Now 66-years-old, 'Wonder Woman' actress Lynda Carter has opened up about sexual misconduct that took place on the set of the show.
Those who have recently been introduced to the world of 'Wonder Woman' likely see the live-action role as being synonymous with Gal Gadot, who starred in the big screen release as the titular hero in a recent DC Extended Universe release. Gaining critical acclaim for her portrayal, she's now cemented herself in pop culture history, but for those in the know, she's not been the first feminist icon to tackle the compelling character that is Diana Prince.
Lynda Carter played Wonder Woman on television for 3 seasons
Back in 1975, Lynda Carter brought Wonder Woman to life, playing the character in a three-season television series and bringing the DC Comics superhero to life in a way like audiences had never seen before. It was a brilliant rise to prominence for the former Miss World America, and something she still loves talking about to this day.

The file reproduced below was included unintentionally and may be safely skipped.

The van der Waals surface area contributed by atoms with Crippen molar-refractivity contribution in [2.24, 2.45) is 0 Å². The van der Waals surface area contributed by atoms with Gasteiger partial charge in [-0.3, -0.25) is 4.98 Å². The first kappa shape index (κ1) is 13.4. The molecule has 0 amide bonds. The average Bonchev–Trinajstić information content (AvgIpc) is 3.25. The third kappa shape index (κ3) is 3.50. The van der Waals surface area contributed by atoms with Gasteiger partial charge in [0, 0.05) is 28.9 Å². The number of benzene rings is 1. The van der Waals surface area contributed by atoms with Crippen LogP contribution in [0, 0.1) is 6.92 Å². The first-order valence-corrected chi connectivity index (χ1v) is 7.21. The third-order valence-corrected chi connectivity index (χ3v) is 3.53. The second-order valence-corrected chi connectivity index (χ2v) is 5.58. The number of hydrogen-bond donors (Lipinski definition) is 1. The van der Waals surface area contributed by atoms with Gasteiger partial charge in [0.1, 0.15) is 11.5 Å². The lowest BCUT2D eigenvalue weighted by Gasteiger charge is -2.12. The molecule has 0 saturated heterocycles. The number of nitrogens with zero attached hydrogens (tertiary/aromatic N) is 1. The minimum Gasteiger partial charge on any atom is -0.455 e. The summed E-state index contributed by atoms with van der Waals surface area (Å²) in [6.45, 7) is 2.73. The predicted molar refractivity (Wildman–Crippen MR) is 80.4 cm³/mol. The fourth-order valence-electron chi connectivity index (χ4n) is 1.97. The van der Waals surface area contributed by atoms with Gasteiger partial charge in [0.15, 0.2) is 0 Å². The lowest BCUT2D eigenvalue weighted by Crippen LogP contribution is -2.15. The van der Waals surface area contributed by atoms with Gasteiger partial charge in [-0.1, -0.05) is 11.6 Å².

The original TV Wonder Woman, Lynda Carter, objected to Cameron's reiterated stance on Patty Jenkins' recent blockbuster.
Following his comments about Wonder Woman last month, Hollywood director James Cameron has doubled down on his stance on the film’s feminist ethos – only to draw the ire of Lynda Carter, the original TV Wonder Woman.
Last month, Cameron described Patty Jenkins’ recent Wonder Woman blockbuster as “self-congratulatory back-patting” in an interview with The Guardian. A month on, in a new chat with The Hollywood Reporter, he dug in on his stance.